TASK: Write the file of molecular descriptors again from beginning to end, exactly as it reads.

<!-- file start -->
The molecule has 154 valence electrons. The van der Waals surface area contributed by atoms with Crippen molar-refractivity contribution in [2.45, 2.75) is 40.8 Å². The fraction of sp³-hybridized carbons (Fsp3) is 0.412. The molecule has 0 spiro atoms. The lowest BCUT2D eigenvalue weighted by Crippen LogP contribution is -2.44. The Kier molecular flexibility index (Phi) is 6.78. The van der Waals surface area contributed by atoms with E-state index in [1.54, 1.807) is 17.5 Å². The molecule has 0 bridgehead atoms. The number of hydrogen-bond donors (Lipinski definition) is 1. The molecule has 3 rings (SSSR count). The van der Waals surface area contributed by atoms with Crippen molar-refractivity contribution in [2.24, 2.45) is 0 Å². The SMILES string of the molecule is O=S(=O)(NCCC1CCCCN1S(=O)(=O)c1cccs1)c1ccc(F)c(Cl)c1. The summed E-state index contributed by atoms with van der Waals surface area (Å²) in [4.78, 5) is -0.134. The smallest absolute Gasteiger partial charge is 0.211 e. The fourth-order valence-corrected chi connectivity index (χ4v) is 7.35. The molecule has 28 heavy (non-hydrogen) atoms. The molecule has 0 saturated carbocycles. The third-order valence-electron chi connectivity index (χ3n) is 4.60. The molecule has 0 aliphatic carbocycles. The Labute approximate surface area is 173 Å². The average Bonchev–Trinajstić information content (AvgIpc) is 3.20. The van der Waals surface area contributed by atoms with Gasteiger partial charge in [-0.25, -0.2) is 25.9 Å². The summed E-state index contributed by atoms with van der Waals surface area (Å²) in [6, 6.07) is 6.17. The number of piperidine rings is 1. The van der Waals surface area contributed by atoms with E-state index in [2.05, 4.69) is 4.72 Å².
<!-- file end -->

The molecule has 154 valence electrons. The van der Waals surface area contributed by atoms with Crippen molar-refractivity contribution in [2.45, 2.75) is 40.8 Å². The fraction of sp³-hybridized carbons (Fsp3) is 0.412. The molecule has 0 spiro atoms. The lowest BCUT2D eigenvalue weighted by Crippen LogP contribution is -2.44. The Kier molecular flexibility index (Phi) is 6.78. The van der Waals surface area contributed by atoms with E-state index in [1.54, 1.807) is 17.5 Å². The molecule has 0 bridgehead atoms. The number of hydrogen-bond donors (Lipinski definition) is 1. The molecule has 3 rings (SSSR count). The van der Waals surface area contributed by atoms with Crippen molar-refractivity contribution in [2.24, 2.45) is 0 Å². The SMILES string of the molecule is O=S(=O)(NCCC1CCCCN1S(=O)(=O)c1cccs1)c1ccc(F)c(Cl)c1. The summed E-state index contributed by atoms with van der Waals surface area (Å²) in [4.78, 5) is -0.134. The smallest absolute Gasteiger partial charge is 0.211 e. The fourth-order valence-corrected chi connectivity index (χ4v) is 7.35. The molecule has 28 heavy (non-hydrogen) atoms. The molecule has 0 saturated carbocycles. The third-order valence-electron chi connectivity index (χ3n) is 4.60. The molecule has 0 aliphatic carbocycles. The Labute approximate surface area is 173 Å². The average Bonchev–Trinajstić information content (AvgIpc) is 3.20. The van der Waals surface area contributed by atoms with Gasteiger partial charge in [-0.25, -0.2) is 25.9 Å². The summed E-state index contributed by atoms with van der Waals surface area (Å²) in [6, 6.07) is 6.17. The number of piperidine rings is 1. The van der Waals surface area contributed by atoms with E-state index in [2.05, 4.69) is 4.72 Å².